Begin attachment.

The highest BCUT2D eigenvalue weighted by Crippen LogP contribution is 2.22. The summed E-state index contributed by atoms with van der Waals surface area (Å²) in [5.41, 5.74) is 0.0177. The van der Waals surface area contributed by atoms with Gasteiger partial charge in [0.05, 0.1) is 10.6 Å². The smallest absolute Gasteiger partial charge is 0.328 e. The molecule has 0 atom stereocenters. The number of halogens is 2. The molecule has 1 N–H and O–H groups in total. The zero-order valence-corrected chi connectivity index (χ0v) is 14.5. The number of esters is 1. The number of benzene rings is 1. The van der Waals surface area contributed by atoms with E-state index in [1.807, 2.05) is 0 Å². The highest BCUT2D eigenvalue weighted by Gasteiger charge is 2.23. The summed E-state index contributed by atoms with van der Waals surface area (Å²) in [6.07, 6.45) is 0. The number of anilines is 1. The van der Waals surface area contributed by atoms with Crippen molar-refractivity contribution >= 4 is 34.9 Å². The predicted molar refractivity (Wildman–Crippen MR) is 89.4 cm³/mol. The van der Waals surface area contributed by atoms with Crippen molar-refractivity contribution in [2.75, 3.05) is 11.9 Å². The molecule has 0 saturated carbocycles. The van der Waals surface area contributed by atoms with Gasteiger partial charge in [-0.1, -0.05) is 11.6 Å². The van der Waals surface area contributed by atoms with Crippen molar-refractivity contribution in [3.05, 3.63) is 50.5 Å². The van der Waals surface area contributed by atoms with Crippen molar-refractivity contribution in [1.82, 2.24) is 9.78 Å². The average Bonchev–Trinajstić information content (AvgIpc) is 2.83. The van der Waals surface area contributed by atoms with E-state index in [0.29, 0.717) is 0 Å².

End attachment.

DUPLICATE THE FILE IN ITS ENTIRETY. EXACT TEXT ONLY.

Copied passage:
The highest BCUT2D eigenvalue weighted by Crippen LogP contribution is 2.22. The summed E-state index contributed by atoms with van der Waals surface area (Å²) in [5.41, 5.74) is 0.0177. The van der Waals surface area contributed by atoms with Gasteiger partial charge in [0.05, 0.1) is 10.6 Å². The smallest absolute Gasteiger partial charge is 0.328 e. The molecule has 0 atom stereocenters. The number of halogens is 2. The molecule has 1 N–H and O–H groups in total. The zero-order valence-corrected chi connectivity index (χ0v) is 14.5. The number of esters is 1. The number of benzene rings is 1. The van der Waals surface area contributed by atoms with E-state index in [1.807, 2.05) is 0 Å². The highest BCUT2D eigenvalue weighted by Gasteiger charge is 2.23. The summed E-state index contributed by atoms with van der Waals surface area (Å²) in [6.07, 6.45) is 0. The number of anilines is 1. The van der Waals surface area contributed by atoms with Crippen molar-refractivity contribution >= 4 is 34.9 Å². The predicted molar refractivity (Wildman–Crippen MR) is 89.4 cm³/mol. The van der Waals surface area contributed by atoms with Crippen molar-refractivity contribution in [2.75, 3.05) is 11.9 Å². The molecule has 0 saturated carbocycles. The van der Waals surface area contributed by atoms with Gasteiger partial charge in [-0.1, -0.05) is 11.6 Å². The van der Waals surface area contributed by atoms with Crippen molar-refractivity contribution in [3.05, 3.63) is 50.5 Å². The van der Waals surface area contributed by atoms with Crippen molar-refractivity contribution in [1.82, 2.24) is 9.78 Å². The average Bonchev–Trinajstić information content (AvgIpc) is 2.83. The van der Waals surface area contributed by atoms with E-state index in [0.29, 0.717) is 0 Å².